36 9 64 16 Free 25 Yoghurt small scale
0 0 100 25 Free 25 Yoghurt large scale
100 25 0 0 Free 25 Ice cream small scale
40 10 60 15 Free 25 Ice cream large scale

 

106. In Egypt, different reports highlighted the contamination of Kareish cheese with E. coli acting as a public health hazard (Ombarak et al., 2016) as this type of cheese is homemade and sold from door to door or sold in local markets (FAO, 1999). Different sources might be implicated in microbial contamination of kariesh cheese as starting with using poor quality of raw milk, processing under uncontrolled environments and selection of the inappropriate starter culture for the fermentation (Awad, 2016). Raw Milk serves as an excellent medium for the growth of many microorganisms and the highest frequency distribution of E. coli in raw milk was 60% lies within the range of 104 ≤ 106. Obviously, occurrence of E. coli in milk may arise from machines, manual milking and inferior quality of water (Chye et al., 2004). In this study, E.coli was not detected in sterile milk, suggesting their excellent sanitary quality as previously observed elsewhere (Gamal et al.,2015). The frequency distribution of E. coli in yoghurt was 88% in small scale which lies within the range of 103 ≤ 105and s 80% for large scale which lies within <103. Presence of E.c

 

 

 

-oli suggested post-pasteurization contamination of the product prior to or during packaging (Omola et al., 2014). Furthermore, these results suggested a general lack of cleanliness in handling and improper storage (Shojaei and Yadollahi, 2008). In ice cream, the frequency distribution of E. coli was 92% for small scale which lies within 103 ≤ 105 and in 28% in large scale which lies within 103 ≤ 104. Contamination can occur from different source include poor sanitary practices during processing and the use of contaminated components, mainly shell eggs and contaminated water (Walker et al., 1990).This difference in isolation rates might be attributed to different procedures used in packing and marketing of ice cream (Ambily and Beena, 2012). E. coli are harmless but some are known to be pathogenic bacteria, causing sever intestinal diseases in man (Kaper et al., 2004) and some strains are multiple drug resistant (MDR), this alarms the need for devising appropriate strategies to prevent the spread of resistance (Annal Selva- Malar et al., 2018). The highest frequency distribution of S. aureus in kariesh cheese was 92% whichlies within the range of 104 ≤ 107. Contamination can occur from different source include the poor quality of raw milk and processing in uncontrolled environments (Sameh, 2016). The highest frequency distribution of S. aureus in raw milk was 80% whichlies within the range of 104 ≤ 106. In sterile milk samples, S. aureuswasnot detected in all examined samples. Indicating that their excellent sanitary quality.The highest frequency distribution of S. aureus in small scale yoghurt was 36% which lies within the range of 103 ≤ 105. Presence of S. aureus in yoghurt usually indicates contamination from food handlers (Hussain, 2010). In the current study, the absence of bacterial contamination among large scale yoghurt suggested good sanitary quality. The highest frequency distribution of S. aureus in small scale ice cream was 40% which lies within the range of 103 ≤ 104, but in large scale ice cream cannot be detected. The isolation rates of S. aureus vary from investigator to another due to variable components used in preparation of ice cream (Reij and Den-Aantrekker, 2004). It was obvious that large amount of dairy products available to the consumers did not agree with Egyptian standard. This is referred to what degree of these products exposed to contamination during various stages of production.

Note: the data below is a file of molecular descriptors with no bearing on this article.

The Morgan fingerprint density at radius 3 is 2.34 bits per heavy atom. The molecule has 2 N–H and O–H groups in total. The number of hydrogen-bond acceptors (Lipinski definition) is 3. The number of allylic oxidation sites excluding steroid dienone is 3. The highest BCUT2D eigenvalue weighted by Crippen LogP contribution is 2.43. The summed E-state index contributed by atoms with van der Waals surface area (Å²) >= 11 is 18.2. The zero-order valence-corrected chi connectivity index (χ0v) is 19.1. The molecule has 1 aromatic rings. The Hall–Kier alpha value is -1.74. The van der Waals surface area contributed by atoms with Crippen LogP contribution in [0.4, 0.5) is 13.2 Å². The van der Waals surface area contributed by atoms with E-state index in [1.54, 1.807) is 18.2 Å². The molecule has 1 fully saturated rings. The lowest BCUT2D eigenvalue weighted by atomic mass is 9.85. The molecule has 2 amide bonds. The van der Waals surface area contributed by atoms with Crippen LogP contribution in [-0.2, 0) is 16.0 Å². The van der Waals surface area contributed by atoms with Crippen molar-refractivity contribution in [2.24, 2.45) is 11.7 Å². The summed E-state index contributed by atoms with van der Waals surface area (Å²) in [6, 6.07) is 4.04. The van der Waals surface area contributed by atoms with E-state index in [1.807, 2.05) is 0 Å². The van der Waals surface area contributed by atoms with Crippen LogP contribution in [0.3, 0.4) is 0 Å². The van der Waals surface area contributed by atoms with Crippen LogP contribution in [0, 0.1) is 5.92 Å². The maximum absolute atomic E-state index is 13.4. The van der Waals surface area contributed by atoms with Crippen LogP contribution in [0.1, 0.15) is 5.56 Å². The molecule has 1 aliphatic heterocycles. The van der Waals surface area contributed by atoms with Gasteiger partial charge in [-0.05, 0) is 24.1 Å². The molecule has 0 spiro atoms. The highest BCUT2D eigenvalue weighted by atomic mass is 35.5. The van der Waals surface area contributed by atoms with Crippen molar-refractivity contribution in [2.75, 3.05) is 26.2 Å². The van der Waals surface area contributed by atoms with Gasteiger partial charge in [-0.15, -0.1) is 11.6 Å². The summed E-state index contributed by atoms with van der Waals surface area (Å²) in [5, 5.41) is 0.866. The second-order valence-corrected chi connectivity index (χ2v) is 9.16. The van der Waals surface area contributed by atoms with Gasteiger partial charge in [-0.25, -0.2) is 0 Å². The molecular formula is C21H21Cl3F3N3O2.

Conclusion

 

Overall, these findings suggested that microbiological quality of raw milk and dairy products were highly contaminated with E.coli. and S.aureus. This indicates improper hygienic measures. Therefore, establishment of GMP “good manufacturing practice” and HACCP system in dairy plants and strict hygienic measures should be applied.

 

Acknowledgements

 

The authors would like to thank Pofessor Nazem.A.Shalaby, at Department of Animal Production, Faculty of Agriculture, Mansoura University for helping in statistical analysis of data.

 

Conflict of Interest

 

There is no conflict of interest.

 

Authors Contribution

 

AA and MA conceived and designed the study, performed the tests, analyzed and interpreted the data, and wrote the manuscript. ME and AE substantially contributed in analysis of the results and contributed to the writing of the manuscript. All authors read and approved the final manuscript.